- Low maintenance
Could Be Better
Flashforge Adventurer 3 Lite
If you want an affordable printer that will get you started quickly and easily, the Flashforge Adventurer 3 Lite is a great option. Fully assembled and pre-calibrated out of the box, the Adventurer is perfect for beginner or intermediate users looking for consistent print quality.
The Adventurer 3 Lite (and its slightly beefier parent model, the Adventurer 3) has a one-click removable nozzle for easy cleaning. Since nozzle clogs are one of the most common (and annoying) issues that arise with a 3D printer, this is a big time saver.
On the other hand, since the Adventurer 3 Lite uses a special quick-release nozzle, you have to buy all replacements from Flashforge, which is far more expensive than typical printer nozzles. You are also far more limited in terms of what size nozzle you can use and what material your nozzle is made from.
Flashforge’s product description for the Adventurer 3 Lite claims that “no bed leveling” is required, which is a bit misleading since you do have to occasionally level the bed.
The printer uses the manual leveling technique of gauging the distance between the nozzle and bed using a piece of paper, but you adjust the gap with on-screen controls rather than knobs.
The build volume for the Adventurer 3 Lite is 150mm on all three axes, which translates to approximately a 5.9” x 5.9” x 5.9” build plate. This is a bit small for printing things like prop weapons, armors, and helmets, so any larger models would need to be printed as multiple pieces before you glue the 3D prints together.
- One-click removable nozzle
- Machine-assisted bed leveling
- Enclosed print area
What We Like
- Contains unpleasant smells
- Quick setup
- Nozzle clogs are easy to fix
Could Be Better
- Small print volume
- Assisted bed leveling needs work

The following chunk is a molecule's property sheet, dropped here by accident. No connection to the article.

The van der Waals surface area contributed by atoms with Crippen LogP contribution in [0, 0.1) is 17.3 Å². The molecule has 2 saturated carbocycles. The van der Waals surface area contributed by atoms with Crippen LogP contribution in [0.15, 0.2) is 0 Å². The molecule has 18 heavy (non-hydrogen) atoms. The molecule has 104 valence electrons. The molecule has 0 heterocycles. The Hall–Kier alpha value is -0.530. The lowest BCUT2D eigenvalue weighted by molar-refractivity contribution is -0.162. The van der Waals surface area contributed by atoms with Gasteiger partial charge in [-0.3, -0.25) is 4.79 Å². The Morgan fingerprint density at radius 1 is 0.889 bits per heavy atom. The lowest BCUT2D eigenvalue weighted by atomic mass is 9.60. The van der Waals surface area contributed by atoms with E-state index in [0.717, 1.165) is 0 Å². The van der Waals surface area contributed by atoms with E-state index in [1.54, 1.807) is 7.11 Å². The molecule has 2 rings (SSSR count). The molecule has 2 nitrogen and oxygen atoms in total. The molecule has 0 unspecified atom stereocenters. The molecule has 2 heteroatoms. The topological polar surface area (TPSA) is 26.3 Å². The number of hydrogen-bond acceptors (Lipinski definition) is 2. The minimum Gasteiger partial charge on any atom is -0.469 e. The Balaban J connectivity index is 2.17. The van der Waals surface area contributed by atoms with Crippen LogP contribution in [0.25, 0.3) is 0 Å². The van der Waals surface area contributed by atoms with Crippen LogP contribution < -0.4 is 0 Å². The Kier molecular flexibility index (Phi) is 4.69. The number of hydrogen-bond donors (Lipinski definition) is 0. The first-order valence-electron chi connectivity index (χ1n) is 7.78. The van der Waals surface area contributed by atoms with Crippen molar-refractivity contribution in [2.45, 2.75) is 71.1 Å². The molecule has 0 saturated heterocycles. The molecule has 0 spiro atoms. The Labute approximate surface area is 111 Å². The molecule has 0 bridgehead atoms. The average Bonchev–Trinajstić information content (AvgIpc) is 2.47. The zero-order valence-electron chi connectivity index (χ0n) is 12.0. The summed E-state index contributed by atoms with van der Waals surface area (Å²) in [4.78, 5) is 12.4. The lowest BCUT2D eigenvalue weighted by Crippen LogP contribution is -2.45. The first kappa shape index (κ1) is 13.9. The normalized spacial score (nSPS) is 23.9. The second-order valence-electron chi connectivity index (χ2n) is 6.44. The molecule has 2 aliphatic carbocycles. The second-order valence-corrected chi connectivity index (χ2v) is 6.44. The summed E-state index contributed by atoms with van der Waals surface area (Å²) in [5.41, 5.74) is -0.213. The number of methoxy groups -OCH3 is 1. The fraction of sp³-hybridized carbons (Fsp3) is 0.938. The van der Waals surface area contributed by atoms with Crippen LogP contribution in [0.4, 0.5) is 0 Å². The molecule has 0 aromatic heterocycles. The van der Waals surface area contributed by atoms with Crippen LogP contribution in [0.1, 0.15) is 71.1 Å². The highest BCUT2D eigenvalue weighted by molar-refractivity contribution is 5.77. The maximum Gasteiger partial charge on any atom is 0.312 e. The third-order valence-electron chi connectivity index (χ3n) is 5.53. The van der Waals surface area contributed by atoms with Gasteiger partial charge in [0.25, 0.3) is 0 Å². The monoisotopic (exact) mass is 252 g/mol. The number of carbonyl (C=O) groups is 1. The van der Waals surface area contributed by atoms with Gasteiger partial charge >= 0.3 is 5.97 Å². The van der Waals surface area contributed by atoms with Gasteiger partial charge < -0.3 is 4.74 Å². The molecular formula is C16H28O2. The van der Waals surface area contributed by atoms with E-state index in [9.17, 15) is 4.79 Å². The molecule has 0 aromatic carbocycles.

Phrozen Sonic Mighty 4K
For those of us who need to 3D print cosplay prints with fine details, the Phrozen Sonic Mighty 4K resin printer comes to the rescue. It creates high-quality pieces that show far more detail than typical FDM prints.
While most resin printers have a small build volume, the Phrozen Sonic Mighty 4K boasts an impressive 200 x 125 x 220 mm (7.9” x 4.9” x 8.6”) print capacity and fast LCD printing.
Because of how resin printers work, they are able to tackle far more complex and high-detail models than traditional FDM 3D printing. This makes the Sonic Mighty 4K one of the best resin 3D printers for pieces that have high-fidelity designs, asymmetry, gaps, overhangs, and other features that FDM printers struggle with.
- 4K LCD screen
- Large build volume for a resin printer
- Solid construction
What We Like
- Extremely detailed prints
- Affordably priced
- Fast LCD printing
Could Be Better
- Touchscreen isn’t always responsive
- Sparse on other features
Dremel Digilab 3D45
When it comes to getting you printing your cosplay props quickly and efficiently, the Dremel Digilab 3D45 has you covered. With little maintenance and setup needed straight out of the box, it is well-suited for beginner users.
It uses an open material system, meaning that you can use third-party filaments with it without issue. However, when you use Dremel-brand filament with the printer, it automatically detects and uses the best print settings for that filament.